Midland Railway's 'Royal' steam locomotive can ride again
A 1930s steam locomotive which has been used to pull the Royal Train is being rolled out following an overhaul.
The Duchess of Sutherland became the first steam locomotive to haul the Royal Train for 35 years when it transported the Queen as part of her Golden Jubilee in 2002.
The locomotive has been taken apart, put back together in safe working order and restored to an authentic green.
Crowds are expected at Midland Railway, near Ripley, Derbyshire to see it.
Kate Watts, museum curator for the Princess Royal Class Locomotive Trust (PRCLM) which owns the train, said: "Steam locomotives have got a character to them which modern diesel trains don't.
"They are noisy and you get the smell of the smoke and the steam. They've got a bit of life in them; a bit of character rather than just being a bit of machinery.
"We get fields full of photographers waiting for it to go by and take photographs."
The Duchess of Sutherland was built in 1938 in Crewe and used by the London Midland and Scottish Railway (LMS) company.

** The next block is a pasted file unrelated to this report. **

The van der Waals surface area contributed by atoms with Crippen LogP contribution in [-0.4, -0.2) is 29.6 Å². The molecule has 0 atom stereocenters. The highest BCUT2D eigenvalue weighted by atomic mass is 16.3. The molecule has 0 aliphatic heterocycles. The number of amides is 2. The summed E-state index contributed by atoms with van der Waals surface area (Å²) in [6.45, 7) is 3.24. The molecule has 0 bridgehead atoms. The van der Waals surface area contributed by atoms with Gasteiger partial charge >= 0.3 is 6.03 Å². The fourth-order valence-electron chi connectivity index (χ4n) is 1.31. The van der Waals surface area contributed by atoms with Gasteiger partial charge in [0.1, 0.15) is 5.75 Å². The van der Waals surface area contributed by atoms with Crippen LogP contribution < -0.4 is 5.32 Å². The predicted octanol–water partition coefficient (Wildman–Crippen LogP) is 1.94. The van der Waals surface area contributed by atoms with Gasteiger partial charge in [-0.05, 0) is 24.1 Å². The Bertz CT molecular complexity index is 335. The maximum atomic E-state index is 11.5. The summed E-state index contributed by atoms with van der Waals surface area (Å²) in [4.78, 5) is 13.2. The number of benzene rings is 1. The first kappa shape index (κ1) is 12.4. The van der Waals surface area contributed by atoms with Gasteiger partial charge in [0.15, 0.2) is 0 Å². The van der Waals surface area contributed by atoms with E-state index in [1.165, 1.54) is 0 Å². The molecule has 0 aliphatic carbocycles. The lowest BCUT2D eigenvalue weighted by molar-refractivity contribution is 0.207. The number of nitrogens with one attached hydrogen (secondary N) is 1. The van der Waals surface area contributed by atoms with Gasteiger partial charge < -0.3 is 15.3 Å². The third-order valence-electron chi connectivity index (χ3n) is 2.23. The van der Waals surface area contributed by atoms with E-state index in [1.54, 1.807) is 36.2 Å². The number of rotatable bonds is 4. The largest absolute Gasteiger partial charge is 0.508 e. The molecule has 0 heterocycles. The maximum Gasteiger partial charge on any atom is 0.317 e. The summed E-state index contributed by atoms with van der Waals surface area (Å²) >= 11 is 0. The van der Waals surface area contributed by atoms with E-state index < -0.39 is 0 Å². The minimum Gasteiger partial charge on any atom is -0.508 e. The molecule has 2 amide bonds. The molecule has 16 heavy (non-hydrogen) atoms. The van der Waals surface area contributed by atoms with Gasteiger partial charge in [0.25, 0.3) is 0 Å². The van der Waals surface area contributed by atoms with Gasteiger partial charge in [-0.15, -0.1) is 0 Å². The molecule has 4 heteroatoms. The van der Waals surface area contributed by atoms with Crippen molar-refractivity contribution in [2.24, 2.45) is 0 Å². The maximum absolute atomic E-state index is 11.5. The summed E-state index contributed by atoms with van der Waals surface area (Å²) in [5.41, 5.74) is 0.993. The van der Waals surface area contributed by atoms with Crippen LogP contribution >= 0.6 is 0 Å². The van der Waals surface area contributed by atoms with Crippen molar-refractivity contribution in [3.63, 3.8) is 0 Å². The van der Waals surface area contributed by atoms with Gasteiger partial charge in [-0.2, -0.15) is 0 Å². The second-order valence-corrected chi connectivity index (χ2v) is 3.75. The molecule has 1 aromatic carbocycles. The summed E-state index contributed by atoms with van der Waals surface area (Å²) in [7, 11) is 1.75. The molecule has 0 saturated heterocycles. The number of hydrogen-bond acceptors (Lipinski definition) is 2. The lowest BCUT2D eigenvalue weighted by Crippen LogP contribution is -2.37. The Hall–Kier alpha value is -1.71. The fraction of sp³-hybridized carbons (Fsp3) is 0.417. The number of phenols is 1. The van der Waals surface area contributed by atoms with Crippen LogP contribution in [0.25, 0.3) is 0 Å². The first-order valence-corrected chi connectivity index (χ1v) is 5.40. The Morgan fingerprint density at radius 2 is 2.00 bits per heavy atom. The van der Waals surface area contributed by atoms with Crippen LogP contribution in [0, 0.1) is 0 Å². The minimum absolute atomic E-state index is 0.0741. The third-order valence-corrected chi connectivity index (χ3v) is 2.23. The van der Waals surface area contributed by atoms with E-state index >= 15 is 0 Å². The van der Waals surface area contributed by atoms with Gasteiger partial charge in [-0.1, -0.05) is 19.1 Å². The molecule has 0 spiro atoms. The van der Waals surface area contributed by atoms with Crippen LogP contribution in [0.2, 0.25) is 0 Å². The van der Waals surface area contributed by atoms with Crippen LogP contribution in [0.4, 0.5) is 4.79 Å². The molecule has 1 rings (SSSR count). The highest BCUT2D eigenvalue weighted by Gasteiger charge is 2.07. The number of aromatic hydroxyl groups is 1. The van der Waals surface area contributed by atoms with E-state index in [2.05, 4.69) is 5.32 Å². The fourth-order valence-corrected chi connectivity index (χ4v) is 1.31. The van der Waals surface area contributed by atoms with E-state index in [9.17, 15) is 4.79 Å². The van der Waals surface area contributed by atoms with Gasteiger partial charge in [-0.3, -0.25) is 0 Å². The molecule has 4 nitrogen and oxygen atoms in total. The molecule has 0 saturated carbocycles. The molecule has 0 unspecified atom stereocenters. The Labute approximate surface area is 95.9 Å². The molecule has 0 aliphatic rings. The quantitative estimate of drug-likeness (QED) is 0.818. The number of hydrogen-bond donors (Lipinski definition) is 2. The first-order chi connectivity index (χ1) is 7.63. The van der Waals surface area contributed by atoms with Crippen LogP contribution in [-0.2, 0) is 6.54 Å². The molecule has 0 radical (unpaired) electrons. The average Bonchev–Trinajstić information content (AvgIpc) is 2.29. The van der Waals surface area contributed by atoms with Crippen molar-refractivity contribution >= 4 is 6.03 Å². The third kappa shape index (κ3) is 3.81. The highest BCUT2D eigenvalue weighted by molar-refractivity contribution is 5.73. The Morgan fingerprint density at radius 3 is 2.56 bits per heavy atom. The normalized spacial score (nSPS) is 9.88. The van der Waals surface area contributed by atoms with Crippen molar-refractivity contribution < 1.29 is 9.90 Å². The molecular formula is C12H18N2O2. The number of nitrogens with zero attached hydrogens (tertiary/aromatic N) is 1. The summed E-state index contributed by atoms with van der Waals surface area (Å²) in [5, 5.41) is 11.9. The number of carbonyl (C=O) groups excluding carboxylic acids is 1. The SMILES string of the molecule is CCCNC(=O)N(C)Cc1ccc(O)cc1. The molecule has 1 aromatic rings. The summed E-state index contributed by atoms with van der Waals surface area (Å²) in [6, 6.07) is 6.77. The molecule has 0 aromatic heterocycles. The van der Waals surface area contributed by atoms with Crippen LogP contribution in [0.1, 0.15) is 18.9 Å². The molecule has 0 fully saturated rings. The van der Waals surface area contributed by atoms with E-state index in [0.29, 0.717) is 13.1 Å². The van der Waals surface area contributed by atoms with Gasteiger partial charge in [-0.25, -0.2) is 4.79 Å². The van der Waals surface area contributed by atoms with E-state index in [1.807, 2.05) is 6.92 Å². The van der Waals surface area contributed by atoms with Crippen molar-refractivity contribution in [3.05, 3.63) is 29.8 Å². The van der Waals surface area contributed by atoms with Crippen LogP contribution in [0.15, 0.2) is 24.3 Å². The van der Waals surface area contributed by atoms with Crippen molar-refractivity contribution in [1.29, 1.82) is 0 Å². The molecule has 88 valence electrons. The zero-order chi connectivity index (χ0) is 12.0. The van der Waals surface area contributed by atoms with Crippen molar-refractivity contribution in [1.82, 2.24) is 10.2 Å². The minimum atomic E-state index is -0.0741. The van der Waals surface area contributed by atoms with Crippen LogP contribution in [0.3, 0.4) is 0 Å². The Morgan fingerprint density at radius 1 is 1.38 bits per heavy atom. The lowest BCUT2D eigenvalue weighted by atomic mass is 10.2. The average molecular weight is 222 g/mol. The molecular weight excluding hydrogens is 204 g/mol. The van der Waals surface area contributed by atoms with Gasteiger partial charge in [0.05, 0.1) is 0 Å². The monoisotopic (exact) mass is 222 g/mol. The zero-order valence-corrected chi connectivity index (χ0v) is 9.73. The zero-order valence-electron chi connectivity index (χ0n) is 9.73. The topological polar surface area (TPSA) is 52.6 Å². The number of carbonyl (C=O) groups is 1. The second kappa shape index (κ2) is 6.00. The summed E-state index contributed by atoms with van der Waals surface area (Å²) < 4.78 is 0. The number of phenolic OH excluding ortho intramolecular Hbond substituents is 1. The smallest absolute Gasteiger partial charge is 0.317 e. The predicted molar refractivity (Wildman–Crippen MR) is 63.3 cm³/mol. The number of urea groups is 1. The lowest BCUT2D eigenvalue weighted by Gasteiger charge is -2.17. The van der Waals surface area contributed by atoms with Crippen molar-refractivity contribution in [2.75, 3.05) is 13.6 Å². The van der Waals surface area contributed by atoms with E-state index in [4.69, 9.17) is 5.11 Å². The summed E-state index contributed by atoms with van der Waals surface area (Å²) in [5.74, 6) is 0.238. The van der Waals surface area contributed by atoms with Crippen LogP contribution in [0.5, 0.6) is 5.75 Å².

In 1948 it went under the ownership of British Railways, when the LMS was nationalised.
Saved from scrap
The Duchess of Sutherland was withdrawn for scrap in 1964 but saved by Billy Butlin, who bought it for his Heads-of-Ayr holiday camp, in Scotland.
"It would have been scrapped but he wanted to put it on a static pedestal for kids to go and climb on," said Ms Watts.
The locomotive went to Bressingham Steam Museum, in Norfolk, in 1971, and stayed there until it was acquired by PRCLM in 1996 and brought to its current home at Midland Railway.
In 1998 the trust received a grant to restore it to working order, which was completed by 2001.
It transported the Queen from Holyhead to Llandudno Junction on 11 June 2002.
On 22 March 2005 the Prince of Wales rode on the footplate of the Duchess during a trip on the Settle-Carlisle Railway - the second time for a steam locomotive to transport the Royal Train in 40 years.